Bittersweet Weaning and the End of an Era
Breastfeeding my oldest son, TJ proved to be quite a challenge in the very beginning due to an undiagnosed tongue tie and a lack of professional support. Looking back, I find it a little surprising that I held on for so long, in so much pain, without giving up. I know that my husband’s unwavering support was really the strongest force that kept me going.
Once we finally got it all figured out, I learned to love nursing and the pride it gave me. I felt like a badass again, just like I did right after he was born. When he self-weaned at 19 months old, I was surprised at my sadness and how, in hindsight, I realized I wished we had nursed until his second birthday.
Over four years later, my youngest son, M was born and his tongue tie was diagnosed within an hour after his birth. It was clipped the next day along with an upper lip tie and he went on to be a champion nursling with very little discomfort for me.
With my youngest, I knew I wanted to make it to the two year mark. We both loved it, so I had no doubt we’d reach that milestone. And we did with lots of pride. In one of my mommy groups, we designate the two-year mark as Diamond Boobies.
After M’s second birthday came and went, I thought to myself, “now what?” The books and blog articles go on and on about the benefits of extended breastfeeding, but none of them really explain how to stop if you want to. I know it’s different for every child, but there really wasn’t much and I wasn’t willing to cut him or me off cold turkey. My hormones went a little wonky after my oldest weaned and I didn’t want to go through that again.
Things were going well so I figured I’d wait until he weaned all by himself.
Six months later he was showing no signs of cutting back, but I was increasingly touched out and ready for at least some sort of a break. He was an early talker, and I could somewhat negotiate with him, so I started instigating a few rules. The first being that Mommy Milk is only available at home, a rule he was completely fine with.
The next rule was that Mommy Milk is only for nap time and bedtime. I was done with the two-minute nursing snacks at random times throughout the day. He pushed back a little bit when he was under the weather, but he eventually was cool with it, “we’re saving this milk for bedtime.”
Next I limited him to one side only each time he nursed. This one he fought me on quite a bit. If he was tired he would cry and say “switch!” over and over. In the middle of the night, in his sleepy voice, my husband pointed out that it sounded like “bitch.” I wasn’t amused. It took a couple of weeks, but he got used to only nursing on one side at a time and it became a little bit of a joke every time he asked for Mommy Milk; he’d show me one finger and say, “just one side?”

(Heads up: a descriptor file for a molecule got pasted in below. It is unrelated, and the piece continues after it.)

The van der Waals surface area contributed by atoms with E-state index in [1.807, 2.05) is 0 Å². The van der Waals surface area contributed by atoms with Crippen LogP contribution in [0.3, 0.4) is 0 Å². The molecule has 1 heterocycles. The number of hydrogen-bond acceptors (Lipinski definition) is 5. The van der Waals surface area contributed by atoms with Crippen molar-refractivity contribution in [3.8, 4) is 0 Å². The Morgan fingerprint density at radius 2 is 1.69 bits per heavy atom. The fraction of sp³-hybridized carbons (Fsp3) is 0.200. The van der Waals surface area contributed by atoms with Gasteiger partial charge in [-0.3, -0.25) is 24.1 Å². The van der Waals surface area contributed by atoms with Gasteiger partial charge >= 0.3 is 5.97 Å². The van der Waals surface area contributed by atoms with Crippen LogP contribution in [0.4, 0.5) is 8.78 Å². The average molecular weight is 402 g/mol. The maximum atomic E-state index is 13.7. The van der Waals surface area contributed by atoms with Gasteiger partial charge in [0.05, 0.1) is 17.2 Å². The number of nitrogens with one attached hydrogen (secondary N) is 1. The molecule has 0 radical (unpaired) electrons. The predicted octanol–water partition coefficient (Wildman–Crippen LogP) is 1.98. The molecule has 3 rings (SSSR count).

It had been a few months and he was only nursing once or twice a day, sometimes skipping a whole day if he fell asleep without nursing. I never felt a change in my breasts, so I was confident my milk was pretty much gone. I was ready, he was ready, it was time to call it quits for good.
Earlier this month my sister, Jackie gave birth to her first baby. She wanted me to be at the hospital, as a backup coach, but the distance between us (California and Utah) combined with notoriously short labor that runs in our family made it impossible. Thankfully I was able to fly out the following afternoon.
I stayed for a few days to help her getting breastfeeding established and to support her and my brother-in-law any way that I could.
When I got home, I had a quiet chat with M where I told him that all of our Mommy Milk was gone now. I gave it to Auntie Jackie so she could feed his new baby cousin.
He whispered “no” and his bottom lip started to quiver. Big, fat tears filled his eyes as I explained that he was getting bigger and that he could fall asleep with his blanket and some snuggles just as easily as he could with Mommy Milk (which was already true). He took a deep breath and asked if he was now sharing his milk with his new cousin and I said yes. He was happy with that idea, but I wasn’t sure if he understood that it meant no more milk for him.
At bedtime that same night, a month and a half before his third birthday, we snuggled in his bed after saying goodnight. He didn’t cry, he didn’t ask for milk, he didn’t give any fuss. He just fell asleep with his body nestled next to mine.
I silently cried, breathing in the smell of his hair and trying not to wake him. I was more than ready to be done with breastfeeding, but the end was still bittersweet. He’s my last baby and the knowledge that I will never breastfeed a baby for the rest of my life weighed heavily on my heart.
I didn’t love being pregnant, but I truly loved how breastfeeding made me feel and while I’m ready for the next phase of my life, I will always miss it.
It’s been a couple of weeks now since Mommy Milk went away and there haven’t been any tears, (none from him at least!). He has asked for milk a handful of times, but he’s been completely okay with the knowledge that it’s all gone.